It was not just winning the second T20I against Pakistan in Dubai that would have delighted England, but that the architects of their victory were, in part, some of the younger players in whom so much hope and faith is stored.
England's 38-run victory squared the series at 1-1 with one game to play in Abu Dhabi on Monday. Perhaps just as importantly, in the long-term, Jonny Bairstow
shrugged off a disappointing performance in the first match to provide the match-defining contribution here.
Maybe we should not have been surprised. Bairstow, 22, showed his qualities of timing and temperament when, on his international debut, he struck an unbeaten 41 from 21 balls to lead England to victory over India in Cardiff.
He has struggled since, however. He looked uncomfortable against spin in India and, in the first match of this series, failed to find the boundary in a 21-ball innings that seemed to expose those same frailties against high-quality slow bowlers.
He appears to be a quick learner. After struggling against Umar Gul on Thursday, Bairstow made sure he at least made contact with almost every delivery and waited for the slower ball, which he thrashed for six.
He has confidence, too. Shahid Afridi may have taken more wickets than any other bowler in T20 Internationals, but Bairstow was soon driving him over extra cover for four and picked the googly to dive a six back over the bowler's head.
Even against Saeed Ajmal he showed improvement. Ajmal made Bairstow appear a novice in the first game, but here he skipped down the pitch and drove a couple of high-quality boundaries. It was an impressive maiden international half-century from a young man with a big future.
Steven Finn, with three wickets, Jade Dernbach with three cheap overs, and Stuart Broad
with a masterful bowling experience, also impressed amid England's younger contingent. Around such men will England build their future. They are strong foundations.
The scorecard will show that Jos Buttler again failed with the bat, but often the statistics do not tell the whole story. While Buttler certainly has some learning to do - there are those who know him well at Somerset who believe he will graduate into a high-class Test player, but give a time frame of around five years - he did take a tricky catch in the outfield that spoke volumes for his composure. Broad later said he would not discourage Buttler from playing the paddle shot that has twice brought about his downfall, instead suggesting the 21-year-old needed the support to express his talents freely at this level.
Compare that to the performance of Pakistan's younger players. Awais Zia, in particular, looked horribly out of his depth at this level as his 12 balls at the crease resulted in one scoring shot. The rest of the time he thrashed around like a drowning man. Two innings in international cricket is surely too early to judge a player but it seems fair to conclude that Zia is finding the learning curve from Pakistan domestic cricket to international cricket desperately steep. It is also worth noting that, at 25 years of age, Zia is the same age as England captain, Stuart Broad.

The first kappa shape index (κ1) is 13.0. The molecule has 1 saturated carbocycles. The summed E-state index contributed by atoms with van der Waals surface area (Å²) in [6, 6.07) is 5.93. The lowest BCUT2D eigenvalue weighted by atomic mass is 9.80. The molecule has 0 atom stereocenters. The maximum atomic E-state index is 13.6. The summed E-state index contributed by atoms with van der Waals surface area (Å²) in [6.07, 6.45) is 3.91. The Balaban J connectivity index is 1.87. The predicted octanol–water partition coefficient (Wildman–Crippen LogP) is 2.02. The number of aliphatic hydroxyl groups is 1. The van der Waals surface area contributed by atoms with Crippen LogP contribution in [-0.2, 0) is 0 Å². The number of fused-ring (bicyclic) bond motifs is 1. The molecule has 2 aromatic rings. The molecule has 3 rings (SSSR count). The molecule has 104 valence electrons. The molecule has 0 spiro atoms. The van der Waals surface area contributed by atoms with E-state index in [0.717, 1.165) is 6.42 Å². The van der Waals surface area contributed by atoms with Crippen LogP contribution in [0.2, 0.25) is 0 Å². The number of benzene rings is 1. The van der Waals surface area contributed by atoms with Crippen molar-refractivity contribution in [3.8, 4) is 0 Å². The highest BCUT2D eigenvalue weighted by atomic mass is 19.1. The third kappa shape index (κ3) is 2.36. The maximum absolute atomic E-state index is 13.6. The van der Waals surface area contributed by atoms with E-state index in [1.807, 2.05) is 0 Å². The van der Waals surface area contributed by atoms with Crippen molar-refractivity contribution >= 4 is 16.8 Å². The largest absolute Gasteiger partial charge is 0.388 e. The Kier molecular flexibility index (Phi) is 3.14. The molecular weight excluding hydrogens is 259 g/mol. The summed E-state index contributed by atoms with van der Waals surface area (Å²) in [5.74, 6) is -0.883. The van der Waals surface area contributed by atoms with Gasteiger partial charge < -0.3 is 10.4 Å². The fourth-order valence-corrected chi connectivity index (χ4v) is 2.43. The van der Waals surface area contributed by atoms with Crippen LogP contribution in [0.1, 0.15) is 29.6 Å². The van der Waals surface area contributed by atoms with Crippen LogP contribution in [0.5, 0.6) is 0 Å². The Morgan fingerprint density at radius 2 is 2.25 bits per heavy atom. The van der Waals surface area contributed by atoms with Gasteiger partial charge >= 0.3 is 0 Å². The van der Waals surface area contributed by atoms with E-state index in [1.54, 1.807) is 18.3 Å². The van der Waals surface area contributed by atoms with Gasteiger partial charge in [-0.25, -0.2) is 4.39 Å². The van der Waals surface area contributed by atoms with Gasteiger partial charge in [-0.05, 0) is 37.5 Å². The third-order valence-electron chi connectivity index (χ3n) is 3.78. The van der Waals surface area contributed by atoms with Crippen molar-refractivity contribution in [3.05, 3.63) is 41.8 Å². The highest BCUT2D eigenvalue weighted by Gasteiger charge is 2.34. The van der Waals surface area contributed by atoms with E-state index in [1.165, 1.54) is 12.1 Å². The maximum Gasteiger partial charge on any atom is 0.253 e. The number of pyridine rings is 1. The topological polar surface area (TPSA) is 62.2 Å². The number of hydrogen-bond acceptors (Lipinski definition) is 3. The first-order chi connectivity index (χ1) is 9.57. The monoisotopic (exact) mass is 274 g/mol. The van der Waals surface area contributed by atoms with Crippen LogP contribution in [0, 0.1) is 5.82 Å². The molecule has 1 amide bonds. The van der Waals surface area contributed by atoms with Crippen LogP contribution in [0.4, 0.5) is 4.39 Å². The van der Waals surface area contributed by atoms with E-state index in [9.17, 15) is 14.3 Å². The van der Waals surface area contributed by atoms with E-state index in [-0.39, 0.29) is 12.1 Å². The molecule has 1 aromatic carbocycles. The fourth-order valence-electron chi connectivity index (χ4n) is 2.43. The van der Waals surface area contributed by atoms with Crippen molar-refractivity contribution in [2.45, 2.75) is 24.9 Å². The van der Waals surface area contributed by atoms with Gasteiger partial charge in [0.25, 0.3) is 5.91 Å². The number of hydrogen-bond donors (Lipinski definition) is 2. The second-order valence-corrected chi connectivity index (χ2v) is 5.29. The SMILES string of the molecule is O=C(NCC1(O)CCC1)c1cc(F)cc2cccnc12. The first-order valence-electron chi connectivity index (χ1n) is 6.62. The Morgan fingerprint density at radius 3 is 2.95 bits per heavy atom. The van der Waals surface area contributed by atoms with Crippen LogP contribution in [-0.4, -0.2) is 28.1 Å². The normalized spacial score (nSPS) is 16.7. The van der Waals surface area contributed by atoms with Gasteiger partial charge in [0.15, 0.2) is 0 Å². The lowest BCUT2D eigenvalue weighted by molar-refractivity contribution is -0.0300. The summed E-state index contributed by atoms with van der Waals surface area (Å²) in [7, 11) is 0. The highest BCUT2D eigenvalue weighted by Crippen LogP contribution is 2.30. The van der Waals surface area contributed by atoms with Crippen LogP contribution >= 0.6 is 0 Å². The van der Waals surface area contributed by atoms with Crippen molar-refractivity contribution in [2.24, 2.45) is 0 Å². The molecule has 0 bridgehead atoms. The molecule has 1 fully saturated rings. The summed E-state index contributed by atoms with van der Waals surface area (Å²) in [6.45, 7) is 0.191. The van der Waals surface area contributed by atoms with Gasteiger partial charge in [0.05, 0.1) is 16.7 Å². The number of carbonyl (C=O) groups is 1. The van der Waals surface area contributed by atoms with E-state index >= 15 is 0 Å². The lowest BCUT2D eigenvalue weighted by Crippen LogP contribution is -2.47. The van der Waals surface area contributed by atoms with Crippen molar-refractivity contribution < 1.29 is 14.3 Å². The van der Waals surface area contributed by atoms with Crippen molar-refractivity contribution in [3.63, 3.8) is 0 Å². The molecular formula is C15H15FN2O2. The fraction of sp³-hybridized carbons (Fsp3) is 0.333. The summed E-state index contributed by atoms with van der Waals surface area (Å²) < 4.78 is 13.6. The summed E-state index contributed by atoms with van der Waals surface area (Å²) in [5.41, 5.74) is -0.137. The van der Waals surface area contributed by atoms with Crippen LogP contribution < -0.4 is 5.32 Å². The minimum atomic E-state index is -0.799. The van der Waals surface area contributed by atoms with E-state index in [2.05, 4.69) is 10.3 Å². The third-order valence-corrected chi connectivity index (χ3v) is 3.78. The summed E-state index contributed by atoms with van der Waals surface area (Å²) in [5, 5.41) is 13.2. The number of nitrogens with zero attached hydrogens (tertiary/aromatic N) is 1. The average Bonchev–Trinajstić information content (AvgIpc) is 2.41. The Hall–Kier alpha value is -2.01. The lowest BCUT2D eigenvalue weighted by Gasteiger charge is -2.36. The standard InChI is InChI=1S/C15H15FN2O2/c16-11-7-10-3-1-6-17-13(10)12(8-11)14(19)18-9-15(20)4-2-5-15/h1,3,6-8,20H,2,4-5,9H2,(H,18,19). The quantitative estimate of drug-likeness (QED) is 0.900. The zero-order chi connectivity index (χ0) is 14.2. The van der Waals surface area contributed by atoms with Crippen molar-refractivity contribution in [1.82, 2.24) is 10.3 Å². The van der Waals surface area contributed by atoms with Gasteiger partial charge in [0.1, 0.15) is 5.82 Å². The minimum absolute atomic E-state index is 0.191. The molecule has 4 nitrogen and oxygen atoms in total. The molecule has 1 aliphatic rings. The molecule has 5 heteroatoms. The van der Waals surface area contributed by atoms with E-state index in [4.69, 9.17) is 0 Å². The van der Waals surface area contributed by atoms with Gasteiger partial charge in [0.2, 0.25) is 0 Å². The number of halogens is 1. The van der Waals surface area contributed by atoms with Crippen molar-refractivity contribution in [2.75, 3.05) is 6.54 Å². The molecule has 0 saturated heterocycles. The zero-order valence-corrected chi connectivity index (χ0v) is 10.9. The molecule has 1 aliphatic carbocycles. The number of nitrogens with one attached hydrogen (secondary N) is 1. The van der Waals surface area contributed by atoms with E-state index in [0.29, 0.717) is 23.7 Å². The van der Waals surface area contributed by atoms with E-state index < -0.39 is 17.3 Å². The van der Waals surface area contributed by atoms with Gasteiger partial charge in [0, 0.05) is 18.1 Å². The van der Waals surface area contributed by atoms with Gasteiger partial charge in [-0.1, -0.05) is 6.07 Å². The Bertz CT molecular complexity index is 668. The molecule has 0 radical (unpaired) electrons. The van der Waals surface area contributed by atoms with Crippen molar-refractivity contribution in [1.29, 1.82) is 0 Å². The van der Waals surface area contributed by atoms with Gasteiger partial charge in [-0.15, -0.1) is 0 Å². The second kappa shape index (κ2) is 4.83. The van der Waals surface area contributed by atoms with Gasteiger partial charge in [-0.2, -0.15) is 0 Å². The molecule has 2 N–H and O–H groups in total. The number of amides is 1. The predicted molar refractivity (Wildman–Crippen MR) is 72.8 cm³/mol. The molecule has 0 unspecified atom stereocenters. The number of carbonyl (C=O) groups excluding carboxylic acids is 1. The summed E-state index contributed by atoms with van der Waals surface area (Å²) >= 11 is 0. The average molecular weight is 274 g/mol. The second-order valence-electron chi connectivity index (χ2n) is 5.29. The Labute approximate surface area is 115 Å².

"Bairstow realised it wasn't a 170 wicket and made sure we got a solid 150. You pick guys to play in pressure situations and you back them"
There was, at least, encouragement in the performance of Hammad Azam. The 20-year-old struck the ball delightfully cleanly but, coming in at 74 for six, was simply left with too much to do. He looked to be a talent worth perseverance.
"Bairstow showed character and experience beyond his years," his captain, Broad, said afterwards. "He realised it wasn't a 170 wicket and made sure we got a solid 150. You pick guys to play in pressure situations and you back them. I'm excited by our young players."
Typically, Bairstow advised the media not to "get carried away". "It's another step in the right direction," he said, while refuting that he did anything differently to the first match. Such a phlegmatic approach bodes well. There will, no doubt, be plenty of troughs amid the peaks in the years ahead but Bairstow appears to have the character to deal with them better than most.
It would be easy to dismiss Pakistan's T20 cricket on this performance, but it is worth remembering that they could yet win the series. Here, none of their top six could make a meaningful contribution, though an outstanding display with the ball and in the field from England was surely a relevant factor. The lack of young players coming through is a concern, however, and unusual for a nation that has, in the past, developed more than its fair share of precocious talent.
While Afridi sparkled briefly, Misbah-ul-Haq's innings was torturous. Graeme Swann, who enjoyed a fine game with the ball, teased him as a cat does a mouse; and we all know who wins those duels.
Misbah's 24-ball stay will, no doubt, provide fuel for those saying he is not a man for the shortest format. Amid the emotion, it may go unnoticed that this was Misbah's first T20I loss as captain in his seventh game at the helm. In the end his fate as limited-overs leader may well depend on how his side fare in the Asia Cup. If pride is dented, the pressure on him to go may become undeniable. His successor may consider himself well satisfied if his record is as good.
Edited by Alan Gardner
George Dobell is a senior correspondent at ESPNcricinfo